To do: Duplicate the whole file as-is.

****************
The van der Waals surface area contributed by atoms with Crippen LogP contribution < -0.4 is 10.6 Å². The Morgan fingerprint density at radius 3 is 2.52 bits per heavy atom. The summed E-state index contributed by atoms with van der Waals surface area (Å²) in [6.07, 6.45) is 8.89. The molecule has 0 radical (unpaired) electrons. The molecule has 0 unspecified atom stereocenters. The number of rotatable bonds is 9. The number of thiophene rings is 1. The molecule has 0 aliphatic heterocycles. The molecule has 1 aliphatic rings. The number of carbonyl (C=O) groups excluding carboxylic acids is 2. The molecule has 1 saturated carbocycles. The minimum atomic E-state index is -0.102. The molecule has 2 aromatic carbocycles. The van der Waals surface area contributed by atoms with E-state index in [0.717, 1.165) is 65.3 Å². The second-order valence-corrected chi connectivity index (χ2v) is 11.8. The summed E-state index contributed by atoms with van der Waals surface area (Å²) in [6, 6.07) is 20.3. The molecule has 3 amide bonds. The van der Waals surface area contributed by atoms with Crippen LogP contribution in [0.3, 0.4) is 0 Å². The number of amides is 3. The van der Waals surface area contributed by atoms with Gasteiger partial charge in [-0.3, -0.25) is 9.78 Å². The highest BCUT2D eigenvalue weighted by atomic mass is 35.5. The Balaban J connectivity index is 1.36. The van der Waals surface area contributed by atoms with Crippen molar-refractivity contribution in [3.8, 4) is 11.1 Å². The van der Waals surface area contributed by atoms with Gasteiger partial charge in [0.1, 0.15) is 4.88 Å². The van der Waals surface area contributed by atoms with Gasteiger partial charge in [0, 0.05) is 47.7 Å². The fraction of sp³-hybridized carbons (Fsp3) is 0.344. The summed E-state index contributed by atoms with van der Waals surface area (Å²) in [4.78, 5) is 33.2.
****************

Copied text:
The van der Waals surface area contributed by atoms with Crippen LogP contribution < -0.4 is 10.6 Å². The Morgan fingerprint density at radius 3 is 2.52 bits per heavy atom. The summed E-state index contributed by atoms with van der Waals surface area (Å²) in [6.07, 6.45) is 8.89. The molecule has 0 radical (unpaired) electrons. The molecule has 0 unspecified atom stereocenters. The number of rotatable bonds is 9. The number of thiophene rings is 1. The molecule has 0 aliphatic heterocycles. The molecule has 1 aliphatic rings. The number of carbonyl (C=O) groups excluding carboxylic acids is 2. The molecule has 1 saturated carbocycles. The minimum atomic E-state index is -0.102. The molecule has 2 aromatic carbocycles. The van der Waals surface area contributed by atoms with E-state index in [0.717, 1.165) is 65.3 Å². The second-order valence-corrected chi connectivity index (χ2v) is 11.8. The summed E-state index contributed by atoms with van der Waals surface area (Å²) in [6, 6.07) is 20.3. The molecule has 3 amide bonds. The van der Waals surface area contributed by atoms with Crippen LogP contribution in [0.3, 0.4) is 0 Å². The number of amides is 3. The van der Waals surface area contributed by atoms with Gasteiger partial charge in [-0.3, -0.25) is 9.78 Å². The highest BCUT2D eigenvalue weighted by atomic mass is 35.5. The Balaban J connectivity index is 1.36. The van der Waals surface area contributed by atoms with Crippen molar-refractivity contribution in [3.8, 4) is 11.1 Å². The van der Waals surface area contributed by atoms with Gasteiger partial charge in [0.1, 0.15) is 4.88 Å². The van der Waals surface area contributed by atoms with Gasteiger partial charge in [0, 0.05) is 47.7 Å². The fraction of sp³-hybridized carbons (Fsp3) is 0.344. The summed E-state index contributed by atoms with van der Waals surface area (Å²) in [4.78, 5) is 33.2.